“When people say, ‘My heart says I should be with Jeremy
Corbyn’s style of politics’, I tell them, well, get a transplant.”
Former British prime minister on new Labour party chief Jeremy Corbyn
The Big Idea
Rahul Panicker, a Bangalore engineer, is named in MIT Technology Review’s “35 under 35” for inventing an incubator that works for six hours without power. It’s used in 15 nations on 2,00,000 babies.
Top dog with a blog
Politicians often pursue different hobbies when they want a break from their hectic political life and ease pressure. Some paint, some play the piano or the guitar, while others keep themselves busy with outdoor sports. But Australia’s 60-year-old new prime minister Malcolm Turnbull—a former journalist, lawyer and investment banker—runs a regular and popular online blog about dogs. Its most recent post, from April 23, guest-penned by ‘Dusty the Kelpie’ says, “The problem with humans is that they have terrible trouble communicating with each other”. Turnbull started the online blog for his beloved Maltese terrier, Mellie, some years back, but continued to run it even after her death in 2011. For the record, his arch political rival, Kevin Rudd, is a committed cat-lover.
Mending broken Hearts
For far too long Bangladeshi diplomats who fell in love with ‘outsiders’ ended up with a broken heart because an archaic government rule prevented them from marrying foreigners. But now, it is time for them to rejoice as the government has finally decided to amend the law to allow all its officials, including diplomats, to marry a partner of their choice, including foreigners, provided they get prior approval from the country’s president. A similar rule in India was also the cause of heartache among several IFS officers—till it was amended a few years ago. But now Bangladesh seems to be borrowing a leaf out of the Indian diplomatic service’s books to help it broaden its bilateral engagement with many more countries.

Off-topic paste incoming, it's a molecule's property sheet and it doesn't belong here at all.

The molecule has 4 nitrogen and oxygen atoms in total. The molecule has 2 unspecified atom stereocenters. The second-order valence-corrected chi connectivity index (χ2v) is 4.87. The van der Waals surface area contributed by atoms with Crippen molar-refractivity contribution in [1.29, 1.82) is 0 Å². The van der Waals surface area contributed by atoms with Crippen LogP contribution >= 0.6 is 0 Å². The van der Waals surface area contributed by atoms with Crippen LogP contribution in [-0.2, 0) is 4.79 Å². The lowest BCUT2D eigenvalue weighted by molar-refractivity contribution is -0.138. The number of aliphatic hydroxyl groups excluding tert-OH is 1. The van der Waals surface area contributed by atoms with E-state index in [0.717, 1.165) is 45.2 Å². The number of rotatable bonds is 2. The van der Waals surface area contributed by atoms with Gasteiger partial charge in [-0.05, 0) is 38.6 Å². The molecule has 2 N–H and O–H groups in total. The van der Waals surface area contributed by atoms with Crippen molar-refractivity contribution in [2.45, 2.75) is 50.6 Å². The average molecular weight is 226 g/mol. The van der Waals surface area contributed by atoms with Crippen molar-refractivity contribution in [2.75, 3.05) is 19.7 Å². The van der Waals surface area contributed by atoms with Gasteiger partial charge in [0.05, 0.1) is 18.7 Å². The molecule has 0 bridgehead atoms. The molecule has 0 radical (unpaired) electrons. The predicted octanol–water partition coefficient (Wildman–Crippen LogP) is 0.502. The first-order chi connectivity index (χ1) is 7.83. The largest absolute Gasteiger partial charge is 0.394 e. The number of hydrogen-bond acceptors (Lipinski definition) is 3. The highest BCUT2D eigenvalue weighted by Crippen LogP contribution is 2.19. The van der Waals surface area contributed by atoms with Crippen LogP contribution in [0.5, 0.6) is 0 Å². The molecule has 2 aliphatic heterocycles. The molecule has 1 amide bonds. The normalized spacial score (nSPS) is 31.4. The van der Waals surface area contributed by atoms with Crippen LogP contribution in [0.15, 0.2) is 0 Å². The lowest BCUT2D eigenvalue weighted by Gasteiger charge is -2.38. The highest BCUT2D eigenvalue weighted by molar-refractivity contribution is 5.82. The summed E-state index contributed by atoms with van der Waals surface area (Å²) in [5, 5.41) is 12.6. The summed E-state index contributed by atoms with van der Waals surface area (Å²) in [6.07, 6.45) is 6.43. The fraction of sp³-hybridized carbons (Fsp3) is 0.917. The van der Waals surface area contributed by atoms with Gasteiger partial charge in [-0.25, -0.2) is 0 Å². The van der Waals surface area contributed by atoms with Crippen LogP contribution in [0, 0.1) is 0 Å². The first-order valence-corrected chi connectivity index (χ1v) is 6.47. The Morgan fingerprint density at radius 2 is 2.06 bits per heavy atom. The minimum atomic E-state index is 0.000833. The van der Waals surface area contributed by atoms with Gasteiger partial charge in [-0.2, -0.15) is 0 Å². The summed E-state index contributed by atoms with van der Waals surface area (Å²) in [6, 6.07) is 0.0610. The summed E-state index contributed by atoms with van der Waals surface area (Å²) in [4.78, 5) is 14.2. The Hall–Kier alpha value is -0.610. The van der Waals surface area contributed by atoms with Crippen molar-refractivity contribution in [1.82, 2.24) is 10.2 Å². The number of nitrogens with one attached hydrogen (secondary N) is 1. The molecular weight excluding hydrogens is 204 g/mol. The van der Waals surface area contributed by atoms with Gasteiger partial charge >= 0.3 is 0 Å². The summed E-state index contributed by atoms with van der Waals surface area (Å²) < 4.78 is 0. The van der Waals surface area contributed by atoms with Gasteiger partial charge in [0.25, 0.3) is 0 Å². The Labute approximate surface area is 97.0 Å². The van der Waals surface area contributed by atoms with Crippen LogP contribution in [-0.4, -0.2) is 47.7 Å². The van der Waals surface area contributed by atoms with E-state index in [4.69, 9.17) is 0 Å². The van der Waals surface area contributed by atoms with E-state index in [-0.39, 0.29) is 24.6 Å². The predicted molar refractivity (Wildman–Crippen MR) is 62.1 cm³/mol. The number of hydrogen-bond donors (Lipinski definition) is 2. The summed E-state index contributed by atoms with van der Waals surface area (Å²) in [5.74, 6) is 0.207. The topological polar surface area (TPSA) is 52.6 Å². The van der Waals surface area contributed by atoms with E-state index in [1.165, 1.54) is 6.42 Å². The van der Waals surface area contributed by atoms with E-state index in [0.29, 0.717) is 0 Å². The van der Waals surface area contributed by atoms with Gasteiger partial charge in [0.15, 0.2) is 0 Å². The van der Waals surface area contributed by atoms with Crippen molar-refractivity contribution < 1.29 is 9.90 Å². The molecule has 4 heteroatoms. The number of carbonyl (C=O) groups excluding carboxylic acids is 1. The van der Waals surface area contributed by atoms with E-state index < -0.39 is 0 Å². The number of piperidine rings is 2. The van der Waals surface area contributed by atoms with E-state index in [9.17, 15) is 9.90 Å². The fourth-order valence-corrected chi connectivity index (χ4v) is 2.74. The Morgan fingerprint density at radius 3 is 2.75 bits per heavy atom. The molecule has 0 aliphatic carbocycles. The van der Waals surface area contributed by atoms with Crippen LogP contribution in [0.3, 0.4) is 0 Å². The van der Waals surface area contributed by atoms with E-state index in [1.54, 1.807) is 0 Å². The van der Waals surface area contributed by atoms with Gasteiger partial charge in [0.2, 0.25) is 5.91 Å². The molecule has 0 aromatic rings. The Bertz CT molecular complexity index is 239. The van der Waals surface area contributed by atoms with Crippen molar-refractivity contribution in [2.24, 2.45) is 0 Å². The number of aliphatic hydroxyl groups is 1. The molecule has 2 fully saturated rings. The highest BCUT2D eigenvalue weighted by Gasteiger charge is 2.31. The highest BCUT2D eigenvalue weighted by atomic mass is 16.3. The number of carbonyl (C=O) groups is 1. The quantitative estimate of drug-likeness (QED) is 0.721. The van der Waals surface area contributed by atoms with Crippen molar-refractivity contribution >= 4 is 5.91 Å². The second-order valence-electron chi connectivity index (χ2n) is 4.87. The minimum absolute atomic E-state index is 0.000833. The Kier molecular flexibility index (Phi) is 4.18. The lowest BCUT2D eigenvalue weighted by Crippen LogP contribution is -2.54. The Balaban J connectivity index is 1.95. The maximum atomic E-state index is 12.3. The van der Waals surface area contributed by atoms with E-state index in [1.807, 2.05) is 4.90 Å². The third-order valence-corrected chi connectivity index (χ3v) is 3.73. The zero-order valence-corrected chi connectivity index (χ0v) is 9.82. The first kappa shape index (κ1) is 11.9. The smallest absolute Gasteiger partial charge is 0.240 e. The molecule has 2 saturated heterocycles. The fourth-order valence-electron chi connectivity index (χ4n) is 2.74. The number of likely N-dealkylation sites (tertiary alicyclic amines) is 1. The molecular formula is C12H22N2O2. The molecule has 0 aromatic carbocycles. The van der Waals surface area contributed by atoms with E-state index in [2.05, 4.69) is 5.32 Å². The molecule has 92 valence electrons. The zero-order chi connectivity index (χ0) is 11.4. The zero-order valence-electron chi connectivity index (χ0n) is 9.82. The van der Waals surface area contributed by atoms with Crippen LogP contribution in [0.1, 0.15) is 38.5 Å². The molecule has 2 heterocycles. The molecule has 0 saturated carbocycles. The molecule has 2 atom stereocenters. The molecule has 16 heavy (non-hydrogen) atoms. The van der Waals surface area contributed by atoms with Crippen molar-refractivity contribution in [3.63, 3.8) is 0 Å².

Dark Tourism Japan
Travel magazines are bound between cliches: sun, sand and silhouettes; glistening beaches and steaming food; aviator glasses and smart clothes. Well, a Japanese magazine has gone to the other extreme, offering holiday-makers an immersion in misery, destruction and death. Over 96 pages, the recently launched Dark Tourism Japan offers a ringside view of leper colonies, holidays in war-torn Chechnya, and day trips through towns affected by the Fukushima nuclear disaster. It is called ‘thanatourism’, from the Greek word for death, thanatos, which has seen a boom in Japan since the 2011 tsunami and nuclear disaster. The inaugural issue of DTJ features the human skulls at the Fontanelle cemetery in Naples and ends with a photo essay devoted to the work of Gunther von Hagens, the German doctor who preserves and slices up human and animal bodies, exposing their internal organs.
Foreign envoys are talking about... Ajit Doval
National Security Advisor Ajit Doval’s penchant for encroaching into MEA turf has made him a hot topic for the chatterati in Delhi’s diplomatic corps. Doval, claimed to be the brain behind PM Modi’s decision to invite South Asian leaders at his oath-taking ceremony in May 2014, is not only taking a keen interest in neighbours. He is also trying to push the envelope to get into areas far and wide. His attempt to resolve the controversy involving a Saudi diplomat charged with raping his maids led to serious concern among diplomats. Many saw in Doval’s proactive role an attempt to overshadow foreign secretary S. Jaishankar. Luckily, the issue got resolved with the recall of the diplomat by Riyadh. But the rumblings continue. A wise bird tells us that in the not-too-distant future the nsa’s role will be split into two—internal and external—like it was earlier with M.K. Narayanan and J.N. ‘Mani’ Dixit. Jaishankar retires in February 2017. Is that when the foreign service will get to share the driver’s seat?